Personal Mythology of Organic Poetry Workshop,
Saturday, October 23,
2010 (The Writer’s Workshoppe, Port
In 1912, in the introduction to the 4th edition of his book Symbols of Transformation, Carl Jung asked: What is the myth you are living? Personal Mythology is the name of that myth and you have one, whether you are conscious of it, or not. I can’t tell you what it is, but you can discover your own and, if you don’t like it, you can change it. What is the theme of your life? What patterns inform your activities? This course will help you discover a process of getting deeper into your own consciousness, perhaps to the level of personal myth.
(In my essay What is Consciousness, you can see where I put this in a model of how consciousness manifests. OrganicPoetry.org)
Questions to ponder: What writing project do people associate with you? Is there a subject on which you’d seek to do a saturation job? Do you carry a small notebook in which you can jot down short poems or notes for poems?
A use of speech at its least careless and least logical (Charles Olson.) If you have not read Projective Verse, I can send you a link.
1. Untitled (Matthew Shepard)
2. On Proprioception
3. On Working Class Speech
5. On Milk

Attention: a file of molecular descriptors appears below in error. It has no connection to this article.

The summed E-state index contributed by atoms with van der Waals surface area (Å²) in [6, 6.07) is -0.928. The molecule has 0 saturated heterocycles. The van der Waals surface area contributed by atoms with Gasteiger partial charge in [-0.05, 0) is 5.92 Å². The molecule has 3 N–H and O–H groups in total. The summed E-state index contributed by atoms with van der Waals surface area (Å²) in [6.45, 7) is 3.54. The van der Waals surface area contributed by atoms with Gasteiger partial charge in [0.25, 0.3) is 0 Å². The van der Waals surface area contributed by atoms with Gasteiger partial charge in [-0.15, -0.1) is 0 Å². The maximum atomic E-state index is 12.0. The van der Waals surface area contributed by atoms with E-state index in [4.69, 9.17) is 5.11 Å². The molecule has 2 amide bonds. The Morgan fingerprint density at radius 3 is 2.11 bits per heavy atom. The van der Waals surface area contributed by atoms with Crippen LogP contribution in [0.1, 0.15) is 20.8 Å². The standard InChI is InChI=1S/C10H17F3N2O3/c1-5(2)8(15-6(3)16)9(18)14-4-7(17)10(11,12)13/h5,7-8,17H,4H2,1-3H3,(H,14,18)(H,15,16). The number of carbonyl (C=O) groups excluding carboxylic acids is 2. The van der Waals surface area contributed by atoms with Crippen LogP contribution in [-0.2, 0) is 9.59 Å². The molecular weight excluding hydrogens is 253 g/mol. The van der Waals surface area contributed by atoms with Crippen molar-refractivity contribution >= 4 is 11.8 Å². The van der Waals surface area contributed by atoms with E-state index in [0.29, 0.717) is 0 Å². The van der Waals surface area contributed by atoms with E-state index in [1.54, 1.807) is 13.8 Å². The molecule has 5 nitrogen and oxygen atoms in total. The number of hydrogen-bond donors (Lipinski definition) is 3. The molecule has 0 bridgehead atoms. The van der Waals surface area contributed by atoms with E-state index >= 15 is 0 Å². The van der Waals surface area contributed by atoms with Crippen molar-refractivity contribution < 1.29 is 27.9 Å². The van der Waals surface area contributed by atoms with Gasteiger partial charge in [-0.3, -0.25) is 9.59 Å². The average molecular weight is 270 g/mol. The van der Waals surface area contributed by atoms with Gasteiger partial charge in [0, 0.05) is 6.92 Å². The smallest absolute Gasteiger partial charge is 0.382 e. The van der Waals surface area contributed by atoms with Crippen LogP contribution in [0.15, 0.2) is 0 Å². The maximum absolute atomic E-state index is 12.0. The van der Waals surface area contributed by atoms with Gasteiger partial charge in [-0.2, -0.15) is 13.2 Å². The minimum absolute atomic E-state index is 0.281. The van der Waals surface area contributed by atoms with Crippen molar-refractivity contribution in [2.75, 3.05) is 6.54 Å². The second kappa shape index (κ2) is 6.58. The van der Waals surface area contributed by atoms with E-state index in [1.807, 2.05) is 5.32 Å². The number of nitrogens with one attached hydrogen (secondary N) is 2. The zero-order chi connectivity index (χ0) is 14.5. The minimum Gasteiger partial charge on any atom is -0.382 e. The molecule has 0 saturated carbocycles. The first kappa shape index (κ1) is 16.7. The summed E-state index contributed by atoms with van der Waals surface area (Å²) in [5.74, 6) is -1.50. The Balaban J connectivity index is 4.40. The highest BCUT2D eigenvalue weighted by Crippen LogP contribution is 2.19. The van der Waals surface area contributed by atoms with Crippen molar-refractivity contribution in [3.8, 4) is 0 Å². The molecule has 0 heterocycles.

I do not compose poetry to show you what I have seen, but rather because I have seen…this poet’s job is not to tell you what it is like, but to make a poem…Not trying to use your poems to prove a point, or address an argument. Not to try to control what they’re (the poems) are doing…but rather to be a kind of audience listening to where the poem is going to go…the practice of outside…Try to forget your own voice…and listen hard for what the language is saying… you yourself are the audience, hearing a voice you’ve trained your ear to receive (emphasis added)… (Bowering 6)
§ Exercise: How I Got Here.
Jack Spicer's poetics.
…Muses do exist, but now I know that they are not afraid to dirty their hands with explication – that they are patient with truth and commentary as long as it doesn’t get into the poem…
…The trick naturally is what Duncan learned years ago and tried to teach us – not to search for the perfect poem but to let your way of writing of the moment go along its own paths, explore and retreat but never be fully realized (confined) within the boundaries of one poem. This is where we were wrong and he was right, but he complicated things for us by saying that there is no such thing as good or bad poetry. There is – but not in relation to the single poem. There is really no single poem…
…Poems should echo and reecho against each other. They should create resonances. They cannot live alone any more than we can…
 In “A Bibliography on
14 years”—the amount of time between the beginning of his Melville studies and his completion of
Call Me Ishmael (Olson 307). Susan Howe worked at least ten years on her book My Emily Dickinson.